Later in the meeting, EQAT considered the proposal for a new campaign that would frequently put our members in cross-race, cross-class situations. This could be another five-year commitment, as was the campaign that won EQAT’s first victory. White middle-class members acknowledged it would pull them out of their comfort zones. The group agreed to continue to research the proposal.

Whether or not EQAT finally chooses this particular campaign idea, I was struck by the moment’s rarity in a largely white, largely middle-class climate justice activism. Decades of anti-racist work among progressives has not put that movement or most others in a new place. If the old anti-racism methods of blaming and shaming worked, I would still be doing them, but those methods have resulted in defensive reactivity and walking on eggshells. Too many graduates of political correctness training have learned to disempower themselves and their comrades, often through second-guessing. Ironically, such outcomes make white people less effective allies of movements of color.

Continuity matters for working against racism

EQAT’s experiment has been to partner with Training for Change, or TFC, the internationally-known group that invented direct education. From the start, TFC facilitated strategy sessions in which EQAT learned to create six-to-nine month action “arcs” that escalated our campaign, successfully pressuring PNC Bank to give up financing mountaintop removal coal mining in Appalachia. TFC also facilitated EQAT meetings where we saw the chance, with help, to push beyond the tight boundaries of middle-classness and become more “real,” and therefore more diversity-friendly.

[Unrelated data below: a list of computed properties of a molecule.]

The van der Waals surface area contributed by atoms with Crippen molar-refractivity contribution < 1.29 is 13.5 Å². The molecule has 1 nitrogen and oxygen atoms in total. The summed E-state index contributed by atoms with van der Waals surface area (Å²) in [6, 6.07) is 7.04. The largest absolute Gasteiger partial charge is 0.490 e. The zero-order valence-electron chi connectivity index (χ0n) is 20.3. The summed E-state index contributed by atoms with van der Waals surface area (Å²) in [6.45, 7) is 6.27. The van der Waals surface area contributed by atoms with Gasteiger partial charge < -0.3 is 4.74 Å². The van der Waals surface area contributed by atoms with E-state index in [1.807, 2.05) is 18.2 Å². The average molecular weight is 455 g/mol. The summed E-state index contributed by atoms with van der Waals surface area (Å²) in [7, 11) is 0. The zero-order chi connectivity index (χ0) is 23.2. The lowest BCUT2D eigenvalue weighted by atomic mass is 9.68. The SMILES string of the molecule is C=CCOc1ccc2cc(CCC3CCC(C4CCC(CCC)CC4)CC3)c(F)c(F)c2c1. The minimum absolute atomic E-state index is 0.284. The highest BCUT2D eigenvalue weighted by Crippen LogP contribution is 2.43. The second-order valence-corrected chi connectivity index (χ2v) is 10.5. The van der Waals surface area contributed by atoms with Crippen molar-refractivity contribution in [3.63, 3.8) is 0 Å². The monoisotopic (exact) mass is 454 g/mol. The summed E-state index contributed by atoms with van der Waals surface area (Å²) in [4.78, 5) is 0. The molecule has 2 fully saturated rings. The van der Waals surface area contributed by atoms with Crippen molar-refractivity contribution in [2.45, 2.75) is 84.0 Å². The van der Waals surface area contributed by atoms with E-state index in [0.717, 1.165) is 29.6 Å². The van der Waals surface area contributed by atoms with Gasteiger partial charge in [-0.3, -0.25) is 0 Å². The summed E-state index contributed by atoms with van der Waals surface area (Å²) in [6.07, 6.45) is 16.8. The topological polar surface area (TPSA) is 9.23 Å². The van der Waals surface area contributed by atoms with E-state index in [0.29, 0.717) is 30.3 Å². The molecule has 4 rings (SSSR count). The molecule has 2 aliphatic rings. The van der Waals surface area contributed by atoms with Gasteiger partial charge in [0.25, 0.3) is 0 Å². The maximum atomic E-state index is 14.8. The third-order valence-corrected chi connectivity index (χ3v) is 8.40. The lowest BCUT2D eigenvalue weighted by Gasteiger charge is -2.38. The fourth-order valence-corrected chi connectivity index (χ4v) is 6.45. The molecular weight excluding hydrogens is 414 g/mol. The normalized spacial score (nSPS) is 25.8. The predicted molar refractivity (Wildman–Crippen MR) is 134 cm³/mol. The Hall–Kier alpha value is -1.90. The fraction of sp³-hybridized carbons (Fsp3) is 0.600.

EQAT members attended TFC train-the-trainer workshops where we learned group process skills that made our meetings more lively and welcoming, processes that supported attenders to be more authentic. Nearly all of the 125 actions that EQAT organized to achieve its victory were preceded by a training that increased skills and boldness, and at the same time encouraged teamwork and mutual awareness and support. Further, nearly all the actions were followed by a debriefing, in which participants were encouraged to claim their courage and acknowledge their mistakes.

Our pro-training organizational culture is all about “the learning curve” and “being on our edge,” so getting help from outside trainers is to us a no-brainer. Our group is evolving a pro-training culture that supports flexibility, making mistakes, being vulnerable, expressing courage, showing affirmation instead of judgment, and making lemonade out of those lemons.

Significantly, the direct education training tools TFC is teaching us address many of the characteristic descriptions I’ve heard from people of color and working-class people who feel distant from white middle-class activists: arrogant, cold, defensive, reluctant to give authentic support, in their heads, afraid to be real and spontaneous.